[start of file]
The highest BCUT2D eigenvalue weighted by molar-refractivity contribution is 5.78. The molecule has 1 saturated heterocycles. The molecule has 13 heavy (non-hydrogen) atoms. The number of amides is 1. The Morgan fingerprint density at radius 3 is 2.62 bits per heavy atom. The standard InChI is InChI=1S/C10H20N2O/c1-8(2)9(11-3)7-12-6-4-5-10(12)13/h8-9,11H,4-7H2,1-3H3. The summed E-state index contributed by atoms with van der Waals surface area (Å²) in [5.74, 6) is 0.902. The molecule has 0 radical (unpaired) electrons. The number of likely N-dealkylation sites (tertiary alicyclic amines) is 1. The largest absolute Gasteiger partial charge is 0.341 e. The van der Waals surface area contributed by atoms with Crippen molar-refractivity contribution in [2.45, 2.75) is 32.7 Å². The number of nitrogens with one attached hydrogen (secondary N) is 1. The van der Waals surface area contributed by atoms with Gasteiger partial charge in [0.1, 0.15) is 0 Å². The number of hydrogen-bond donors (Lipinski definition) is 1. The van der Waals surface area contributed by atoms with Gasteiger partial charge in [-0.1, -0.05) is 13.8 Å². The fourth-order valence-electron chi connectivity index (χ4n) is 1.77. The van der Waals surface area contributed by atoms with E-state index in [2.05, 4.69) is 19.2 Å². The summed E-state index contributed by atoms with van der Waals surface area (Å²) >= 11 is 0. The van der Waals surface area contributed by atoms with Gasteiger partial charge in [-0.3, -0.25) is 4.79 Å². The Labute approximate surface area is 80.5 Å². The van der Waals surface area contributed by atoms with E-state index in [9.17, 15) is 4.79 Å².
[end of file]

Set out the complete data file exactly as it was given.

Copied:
The highest BCUT2D eigenvalue weighted by molar-refractivity contribution is 5.78. The molecule has 1 saturated heterocycles. The molecule has 13 heavy (non-hydrogen) atoms. The number of amides is 1. The Morgan fingerprint density at radius 3 is 2.62 bits per heavy atom. The standard InChI is InChI=1S/C10H20N2O/c1-8(2)9(11-3)7-12-6-4-5-10(12)13/h8-9,11H,4-7H2,1-3H3. The summed E-state index contributed by atoms with van der Waals surface area (Å²) in [5.74, 6) is 0.902. The molecule has 0 radical (unpaired) electrons. The number of likely N-dealkylation sites (tertiary alicyclic amines) is 1. The largest absolute Gasteiger partial charge is 0.341 e. The van der Waals surface area contributed by atoms with Crippen molar-refractivity contribution in [2.45, 2.75) is 32.7 Å². The number of nitrogens with one attached hydrogen (secondary N) is 1. The van der Waals surface area contributed by atoms with Gasteiger partial charge in [0.1, 0.15) is 0 Å². The number of hydrogen-bond donors (Lipinski definition) is 1. The van der Waals surface area contributed by atoms with Gasteiger partial charge in [-0.1, -0.05) is 13.8 Å². The fourth-order valence-electron chi connectivity index (χ4n) is 1.77. The van der Waals surface area contributed by atoms with E-state index in [2.05, 4.69) is 19.2 Å². The summed E-state index contributed by atoms with van der Waals surface area (Å²) >= 11 is 0. The van der Waals surface area contributed by atoms with Gasteiger partial charge in [-0.3, -0.25) is 4.79 Å². The Labute approximate surface area is 80.5 Å². The van der Waals surface area contributed by atoms with E-state index in [9.17, 15) is 4.79 Å².